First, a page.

The dreaded friend zone – that cruel, big-screen dating landscape where nice guys and overweight girls go to pine and whine – is precisely where Wally (Jason Bateman) is residing at the outset of the new rom-com,“The Switch.” Allan Loeb’s (“21”) screenplay, based on a short story by Jeffrey Eugenides (“The Virgin Suicides”), doesn’t go a long way in making the movie a must-see of the genre, but the able cast members create characters for whom we care. While we’re fairly certain Wally and Kassie (Jennifer Aniston) will end up together, it’s a pleasure to watch them negotiate the union.
Kassie has banished Wally to platonic plains for several reasons, including his unwavering pessimism and neurotic tendencies. Rounding out Wally’s anti-Casanova characteristics are his wardrobe choices (lots of sweater-vests) and his lack of ambition. Needless to say, when the single, 40-year-old Kassie decides to have a baby, Wally isn’t on her mind as daddy material. Though he’s not sure Kassie should be in the baby-making market, Wally, the ever-supportive best friend, attends her pregnancy party, an actual get-together to celebrate her decision to breed sans a lifetime partner. The pivotal party guest is the sperm donor, Roland (Patrick Wilson), a dashing, sporty type whose offspring will most certainly have dazzling white teeth and heaps of go-getter energy. In a drunken, jealous act of monkey business, Wally spills Roland’s sperm and replaces it with his own seed.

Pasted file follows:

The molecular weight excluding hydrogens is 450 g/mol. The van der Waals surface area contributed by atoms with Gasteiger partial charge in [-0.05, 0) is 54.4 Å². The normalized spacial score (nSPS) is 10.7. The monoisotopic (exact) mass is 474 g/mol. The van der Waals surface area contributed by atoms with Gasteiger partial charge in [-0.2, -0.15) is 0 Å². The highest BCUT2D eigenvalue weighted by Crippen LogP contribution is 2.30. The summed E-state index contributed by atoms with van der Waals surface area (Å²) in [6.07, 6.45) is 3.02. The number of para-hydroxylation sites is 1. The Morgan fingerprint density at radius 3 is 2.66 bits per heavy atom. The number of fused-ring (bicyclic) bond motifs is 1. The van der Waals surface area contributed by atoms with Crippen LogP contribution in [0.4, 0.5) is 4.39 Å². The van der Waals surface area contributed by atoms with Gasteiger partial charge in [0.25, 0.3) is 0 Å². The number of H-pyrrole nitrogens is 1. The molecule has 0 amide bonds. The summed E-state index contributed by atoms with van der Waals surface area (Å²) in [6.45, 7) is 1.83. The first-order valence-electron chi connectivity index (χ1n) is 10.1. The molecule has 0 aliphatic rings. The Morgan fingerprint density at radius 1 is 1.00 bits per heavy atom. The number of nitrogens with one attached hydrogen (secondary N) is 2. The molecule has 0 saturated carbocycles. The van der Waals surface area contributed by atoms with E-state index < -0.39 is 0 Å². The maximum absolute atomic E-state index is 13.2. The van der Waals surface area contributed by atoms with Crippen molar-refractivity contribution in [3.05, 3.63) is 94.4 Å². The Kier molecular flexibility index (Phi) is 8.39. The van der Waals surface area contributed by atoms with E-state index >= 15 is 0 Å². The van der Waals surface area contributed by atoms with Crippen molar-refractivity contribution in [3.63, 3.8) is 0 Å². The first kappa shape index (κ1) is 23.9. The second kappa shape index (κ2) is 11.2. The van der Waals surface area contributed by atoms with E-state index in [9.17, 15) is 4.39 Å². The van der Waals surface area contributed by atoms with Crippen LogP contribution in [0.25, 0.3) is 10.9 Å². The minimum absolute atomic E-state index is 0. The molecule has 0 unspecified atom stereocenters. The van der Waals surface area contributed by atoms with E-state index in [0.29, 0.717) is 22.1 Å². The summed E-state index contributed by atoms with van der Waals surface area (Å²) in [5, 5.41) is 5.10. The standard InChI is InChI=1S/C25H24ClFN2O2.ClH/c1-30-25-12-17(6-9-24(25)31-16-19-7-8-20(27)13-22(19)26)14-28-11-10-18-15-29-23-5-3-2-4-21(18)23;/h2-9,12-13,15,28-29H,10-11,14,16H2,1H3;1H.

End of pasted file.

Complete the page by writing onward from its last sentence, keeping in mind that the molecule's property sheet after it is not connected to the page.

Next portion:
The pregnancy takes and we fast-forward seven years. Kassie, who fled New York when she got pregnant, returns to the Big Apple, re-uniting with best buddy Wally.
The heart here comes mainly from the performance of Bateman, whose commitment to his character’s myriad imperfections is the stuff of great character acting. Wally’s a downer, he’s about as suave as a cloistered monk, and he has no idea how to turn on the charm or smile through small talk. But his attempts at fatherhood are genuine grabs at compassion and love for a son he doesn’t meet until the kid is nearly seven. As “Uncle Wally” and his child, Sebastian (Thomas Robinson) get to know each other, Wally’s memories of that drunken, jizz-switching night come flooding back, memories that are sparked by the kid’s unmistakable Wally-like attributes – he’s a thinker, an introvert, a brooder, a wimp, and a full-on sweetheart, just like dad.
The fact that the father-son relationship is riddled with awkward moments and parental mistakes (Sebastian gets beat up after following ill-advised instructions from Wally on how to handle bullies) is a saving grace of this evolving relationship. The mistakes ground the story in reality, conjuring up sympathy for our all-too-human hero.
Jeff Goldblum and Juliette Lewis play best friends to the central couple, putting in performances that add sparkle to the sometimes-shaky love story. Directors Josh Gordon and Will Speck keep things moving toward compassion and humanity, reminding us throughout that love isn’t just for the beautiful, the best, and the brightest – it’s also for the bumblers and the boorish.